- Transfer large amounts of liquids to travel size bottles. Liquids can usually only be carried on board a plane in small amounts, such as 3 ounces or less. If you’re carrying larger amounts of a liquid, you will have to check your bag. You can bypass this regulation, however, by repackaging the liquid in smaller bottles. That way, you can avoid the checked bag fee.
- For instance, if you are carrying a nine-ounce container of shampoo, transfer it to three three-ounce bottles instead, and place them in your carry-on luggage.
- Remember that things for infants (milk, formula or food) and necessary medications are usually not subject to the liquid amount limits.
EditChoosing Your Airline Wisely
- Choose an airline that does not charge fees for a checked bag. While most airlines use baggage fees for checked bags as a revenue stream, a few allow passengers to check a bag for free. As of early 2017, carriers such as Southwest and JetBlue offer this option.
- Get elite status with your favorite airline. If you earn special status with an airline based on frequent flyer miles or other arrangements, this often comes with discounts on or elimination of baggage fees. While always flying with the same airline may not mean you have the cheapest ticket each time, you may save money on baggage fees this way in the long run if you frequently travel with lots of luggage.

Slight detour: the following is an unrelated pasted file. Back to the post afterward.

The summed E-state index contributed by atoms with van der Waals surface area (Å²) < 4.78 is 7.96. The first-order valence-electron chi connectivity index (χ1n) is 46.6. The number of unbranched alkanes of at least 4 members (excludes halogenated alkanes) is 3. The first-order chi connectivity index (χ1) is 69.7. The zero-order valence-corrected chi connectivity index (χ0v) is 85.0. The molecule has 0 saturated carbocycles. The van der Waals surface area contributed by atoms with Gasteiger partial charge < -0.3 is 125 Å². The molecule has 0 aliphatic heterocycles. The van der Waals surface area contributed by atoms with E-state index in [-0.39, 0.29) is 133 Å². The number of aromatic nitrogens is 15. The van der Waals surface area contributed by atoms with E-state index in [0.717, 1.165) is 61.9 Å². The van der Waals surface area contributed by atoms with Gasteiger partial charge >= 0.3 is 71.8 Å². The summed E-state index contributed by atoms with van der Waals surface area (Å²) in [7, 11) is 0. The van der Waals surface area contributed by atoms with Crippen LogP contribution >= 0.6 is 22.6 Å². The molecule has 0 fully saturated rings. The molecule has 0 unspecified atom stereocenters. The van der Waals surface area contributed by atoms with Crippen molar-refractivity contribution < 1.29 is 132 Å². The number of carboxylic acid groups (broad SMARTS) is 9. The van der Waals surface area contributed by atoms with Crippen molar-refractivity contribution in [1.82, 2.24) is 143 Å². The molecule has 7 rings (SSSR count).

- Contact your preferred airline for information on how to earn elite status.
- Check with your airline to see if you qualify for exceptions. Many airlines offer incentives or exceptions for special passengers or classes of flights. These can include the elimination of baggage fees. For instance, some airlines offer a free checked bag on international flights, and many allow members of the military to check bags without paying a fee.